Includes import documentation and other requirements for both the U.S. exporter and foreign importer.
Jordan has made important reforms in trade liberalization in the past few years, and the government continues its efforts to improve the country’s trade and investment climate. However, U.S. firms should be aware that an importer still needs an import license to import products to the country, with both automatic and non-automatic licenses are issued mainly by the Ministry of Industry, Trade and Supply.
Non-Automatic import licenses, valid for one year, are required for:
- non-commercial shipments exceeding JOD 2,000 ($2,820)
- biscuits of all types
- mineral water
- dried milk for industry use
- used tires; and
- Items that require prior clearance from the respective authorities (for a complete list, see special import provisions)
Items that do not need an import license may require prior authorization by the appropriate government ministry. Any imported agricultural or food products may randomly be inspected and tested for human consumption. Virtually all prepared and mixed foods are tested at the border. The Jordan Food and Drug Administration (JFDA) has the authority to inspect food products at the retail and wholesale distribution levels. A representative may enter at any place and collect samples for testing. If a product fails to meet technical requirements or is found unfit for human consumption, it is removed from distribution channels and destroyed.
The Jordan Standards and Meteorology Organization (JSMO) regulates food additives for JFDA. Permissible additives and their concentrations are those approved by the Codex Alimentarius Commission. The technical standards for foods contain specific lists for food additives and their permissible levels of use. These standards should be consulted to ensure that any additives are permitted.
Goods entering the country under temporary entry status, bonded goods and goods benefiting from the investment promotion law are exempt from import licenses. For more information, visit Jordan Investment Commission website (https://www.customs.gov.jo/en/mcits.aspx) and Jordan Customs website (https://www.customs.gov.jo/en/mcits.aspx) .
All Jordanian and foreign trading companies must either obtain an importer’s card from the Ministry of Industry, Trade and Supply for customs clearance purposes or pay a Customs bond equivalent to five percent of the value of the imported goods. For non-trading entities such as banks, hospitals and hotels, the Ministry issues a special limited card that allows the import of goods specific to that entity’s purpose.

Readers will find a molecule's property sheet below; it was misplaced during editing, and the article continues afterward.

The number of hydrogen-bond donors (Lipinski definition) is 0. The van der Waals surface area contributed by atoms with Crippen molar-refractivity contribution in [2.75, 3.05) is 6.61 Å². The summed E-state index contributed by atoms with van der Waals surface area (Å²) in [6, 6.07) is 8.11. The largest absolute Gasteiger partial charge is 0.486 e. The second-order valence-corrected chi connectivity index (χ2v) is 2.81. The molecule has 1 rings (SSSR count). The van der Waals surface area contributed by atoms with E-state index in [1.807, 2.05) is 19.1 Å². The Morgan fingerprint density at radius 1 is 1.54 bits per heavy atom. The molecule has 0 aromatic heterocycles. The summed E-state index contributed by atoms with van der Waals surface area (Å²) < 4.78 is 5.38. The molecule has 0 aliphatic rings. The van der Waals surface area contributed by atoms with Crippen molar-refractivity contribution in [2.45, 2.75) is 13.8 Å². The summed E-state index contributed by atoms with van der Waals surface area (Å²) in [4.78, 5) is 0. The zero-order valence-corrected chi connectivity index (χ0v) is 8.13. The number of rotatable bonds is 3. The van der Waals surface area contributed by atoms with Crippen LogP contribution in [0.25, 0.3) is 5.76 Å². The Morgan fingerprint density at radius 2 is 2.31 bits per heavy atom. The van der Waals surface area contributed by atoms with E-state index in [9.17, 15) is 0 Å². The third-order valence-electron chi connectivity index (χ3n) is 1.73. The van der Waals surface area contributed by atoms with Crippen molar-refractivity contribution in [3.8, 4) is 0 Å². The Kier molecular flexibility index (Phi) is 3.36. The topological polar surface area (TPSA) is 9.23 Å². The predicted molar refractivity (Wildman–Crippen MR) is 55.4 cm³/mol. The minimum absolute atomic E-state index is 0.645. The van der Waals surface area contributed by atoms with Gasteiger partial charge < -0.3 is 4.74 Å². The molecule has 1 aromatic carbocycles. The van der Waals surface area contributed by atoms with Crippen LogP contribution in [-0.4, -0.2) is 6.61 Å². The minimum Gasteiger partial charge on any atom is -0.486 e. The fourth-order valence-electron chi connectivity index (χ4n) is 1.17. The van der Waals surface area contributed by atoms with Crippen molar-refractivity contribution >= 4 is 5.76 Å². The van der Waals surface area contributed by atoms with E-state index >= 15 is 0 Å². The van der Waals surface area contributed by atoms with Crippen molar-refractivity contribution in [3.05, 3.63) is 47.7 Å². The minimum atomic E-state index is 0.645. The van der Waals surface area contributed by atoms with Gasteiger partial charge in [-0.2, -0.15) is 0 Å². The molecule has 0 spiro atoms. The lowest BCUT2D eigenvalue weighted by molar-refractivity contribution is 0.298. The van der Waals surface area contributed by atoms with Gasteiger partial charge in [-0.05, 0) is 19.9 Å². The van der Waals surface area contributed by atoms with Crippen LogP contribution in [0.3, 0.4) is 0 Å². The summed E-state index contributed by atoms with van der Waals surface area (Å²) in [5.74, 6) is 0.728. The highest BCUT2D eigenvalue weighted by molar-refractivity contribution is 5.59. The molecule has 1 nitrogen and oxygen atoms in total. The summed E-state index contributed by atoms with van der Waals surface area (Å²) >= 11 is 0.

U.S. Export Documentation Requirements. The Electronic Export Information (EEI) is required documentation when the value of the commodity classified under each individual Schedule B number is over $2,500 or if a validated export license is required to export the commodity. For more information, go to https://www.trade.gov/electronic-export-information-eei
For shipments to Jordan, exporters are required to provide a certificate of origin, a commercial invoice, an airway bill, and a packing list. A customs declaration is also required, but only an authorized forwarding agent in Jordan can process the declaration, which must be filed electronically. Regarding a U.S. Certificate of Origin for exporting to Jordan, more information can be found at: Jordan Free Trade Agreement (JOFTA) | U.S. Customs and Border Protection (cbp.gov)
The commercial invoice and the certificate of origin must be certified by the National U.S.-Arab Chamber of Commerce, and then legalized by the Jordanian Embassy in Washington.
Invoices do not have to be written in Arabic, but the importer is required to provide an Arabic translation. Typically, this requirement is met by having the importer hand-write the translation on the actual invoice. Exporters should be aware that commercial invoices for all shipments from the United States must bear a notarized affidavit.
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